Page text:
The perfect writer
Chicago Tribune cultural critic Julia Keller reviewed The Norman Maclean Reader last Saturday. Maclean published only one book, A River Runs Through It and Other Stories, during his lifetime, but that one book—published when he was 74—assured his place in American literature.
Keller talks about why he didn’t publish more:
Whether living in Illinois or Montana, though, Maclean wrote constantly; it was his perfectionism that kept him from publishing until he was in his seventh decade, his sense that a work could always be made better, the ideas sharper, the images more telling.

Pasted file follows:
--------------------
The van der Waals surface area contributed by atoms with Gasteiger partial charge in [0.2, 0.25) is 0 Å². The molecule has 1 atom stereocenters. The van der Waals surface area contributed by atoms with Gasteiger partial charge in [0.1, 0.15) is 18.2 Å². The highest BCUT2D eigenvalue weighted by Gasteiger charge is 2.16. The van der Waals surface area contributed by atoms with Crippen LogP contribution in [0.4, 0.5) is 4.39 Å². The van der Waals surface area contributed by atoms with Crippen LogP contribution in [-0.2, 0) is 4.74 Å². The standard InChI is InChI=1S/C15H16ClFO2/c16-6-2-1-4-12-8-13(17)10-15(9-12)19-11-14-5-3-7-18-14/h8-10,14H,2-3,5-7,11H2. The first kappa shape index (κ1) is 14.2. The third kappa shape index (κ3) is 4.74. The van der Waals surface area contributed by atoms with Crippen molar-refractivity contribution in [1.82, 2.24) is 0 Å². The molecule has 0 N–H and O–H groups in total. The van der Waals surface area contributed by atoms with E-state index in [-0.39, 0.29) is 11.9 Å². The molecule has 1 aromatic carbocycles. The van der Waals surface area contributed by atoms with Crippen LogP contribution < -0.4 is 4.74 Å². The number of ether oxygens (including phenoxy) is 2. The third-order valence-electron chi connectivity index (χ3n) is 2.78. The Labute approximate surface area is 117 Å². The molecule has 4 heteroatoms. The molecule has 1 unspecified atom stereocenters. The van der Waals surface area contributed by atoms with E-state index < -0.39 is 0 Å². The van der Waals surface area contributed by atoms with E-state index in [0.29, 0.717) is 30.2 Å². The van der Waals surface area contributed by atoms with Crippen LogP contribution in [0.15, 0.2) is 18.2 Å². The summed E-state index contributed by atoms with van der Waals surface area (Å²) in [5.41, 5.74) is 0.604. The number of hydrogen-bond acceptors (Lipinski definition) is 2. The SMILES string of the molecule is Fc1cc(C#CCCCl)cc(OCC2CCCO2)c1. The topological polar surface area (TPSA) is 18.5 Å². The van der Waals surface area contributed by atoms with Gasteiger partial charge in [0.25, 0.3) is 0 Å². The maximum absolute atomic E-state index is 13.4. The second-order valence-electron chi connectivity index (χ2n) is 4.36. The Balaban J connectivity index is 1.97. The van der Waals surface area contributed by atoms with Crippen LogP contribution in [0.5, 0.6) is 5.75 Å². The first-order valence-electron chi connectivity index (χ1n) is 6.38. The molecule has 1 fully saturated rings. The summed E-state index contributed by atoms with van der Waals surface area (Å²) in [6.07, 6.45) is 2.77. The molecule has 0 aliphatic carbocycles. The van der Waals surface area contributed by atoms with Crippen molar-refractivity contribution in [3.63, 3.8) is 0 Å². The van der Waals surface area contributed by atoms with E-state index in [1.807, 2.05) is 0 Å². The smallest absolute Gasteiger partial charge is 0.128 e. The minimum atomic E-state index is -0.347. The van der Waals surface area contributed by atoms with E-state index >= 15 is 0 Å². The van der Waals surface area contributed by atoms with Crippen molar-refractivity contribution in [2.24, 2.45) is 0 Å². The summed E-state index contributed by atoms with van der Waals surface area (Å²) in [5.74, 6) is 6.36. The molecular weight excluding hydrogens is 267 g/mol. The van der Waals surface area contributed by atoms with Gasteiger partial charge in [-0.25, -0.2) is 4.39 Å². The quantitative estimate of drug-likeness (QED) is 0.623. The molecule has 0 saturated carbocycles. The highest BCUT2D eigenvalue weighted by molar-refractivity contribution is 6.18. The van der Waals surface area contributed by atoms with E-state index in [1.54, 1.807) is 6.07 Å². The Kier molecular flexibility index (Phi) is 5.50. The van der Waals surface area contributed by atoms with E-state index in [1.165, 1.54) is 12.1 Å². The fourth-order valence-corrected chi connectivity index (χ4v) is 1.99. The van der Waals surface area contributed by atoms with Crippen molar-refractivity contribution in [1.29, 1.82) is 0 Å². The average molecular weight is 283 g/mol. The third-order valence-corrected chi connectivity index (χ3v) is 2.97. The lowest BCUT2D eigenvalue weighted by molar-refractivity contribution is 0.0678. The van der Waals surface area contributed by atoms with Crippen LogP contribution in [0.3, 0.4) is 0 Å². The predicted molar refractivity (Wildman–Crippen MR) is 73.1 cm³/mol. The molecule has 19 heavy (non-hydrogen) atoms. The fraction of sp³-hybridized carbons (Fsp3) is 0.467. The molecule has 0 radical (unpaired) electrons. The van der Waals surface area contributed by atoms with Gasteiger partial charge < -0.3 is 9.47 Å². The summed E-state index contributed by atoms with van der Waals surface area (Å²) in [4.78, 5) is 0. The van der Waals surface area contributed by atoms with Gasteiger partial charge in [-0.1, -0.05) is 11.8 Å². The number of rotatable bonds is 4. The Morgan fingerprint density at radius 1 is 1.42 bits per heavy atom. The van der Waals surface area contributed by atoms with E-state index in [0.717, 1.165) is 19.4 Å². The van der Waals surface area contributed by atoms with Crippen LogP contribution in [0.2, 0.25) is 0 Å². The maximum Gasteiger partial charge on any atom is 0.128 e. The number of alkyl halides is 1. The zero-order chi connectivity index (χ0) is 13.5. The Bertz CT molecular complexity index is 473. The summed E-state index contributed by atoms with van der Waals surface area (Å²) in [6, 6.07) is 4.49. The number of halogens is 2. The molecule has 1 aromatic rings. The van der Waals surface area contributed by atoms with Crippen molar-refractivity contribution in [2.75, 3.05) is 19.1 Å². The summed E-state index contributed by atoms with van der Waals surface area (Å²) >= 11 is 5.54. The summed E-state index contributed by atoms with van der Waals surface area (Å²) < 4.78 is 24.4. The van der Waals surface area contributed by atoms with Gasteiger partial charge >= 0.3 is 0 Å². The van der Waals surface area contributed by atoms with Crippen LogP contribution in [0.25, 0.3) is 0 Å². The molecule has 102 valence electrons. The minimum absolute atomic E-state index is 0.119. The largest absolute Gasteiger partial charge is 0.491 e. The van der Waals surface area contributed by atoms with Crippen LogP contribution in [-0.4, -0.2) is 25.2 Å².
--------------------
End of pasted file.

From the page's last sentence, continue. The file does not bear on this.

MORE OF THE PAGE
Because he cared so much about getting it just right, writing never came easy for him. In a 1986 interview reprinted in The Norman Maclean Reader, he said of literature, “It’s a highly disciplined art. It’s costly. You have to give up a lot of yourself to do it well. It’s like anything you do that’s rather beautiful.”
We have a website for Norman Maclean.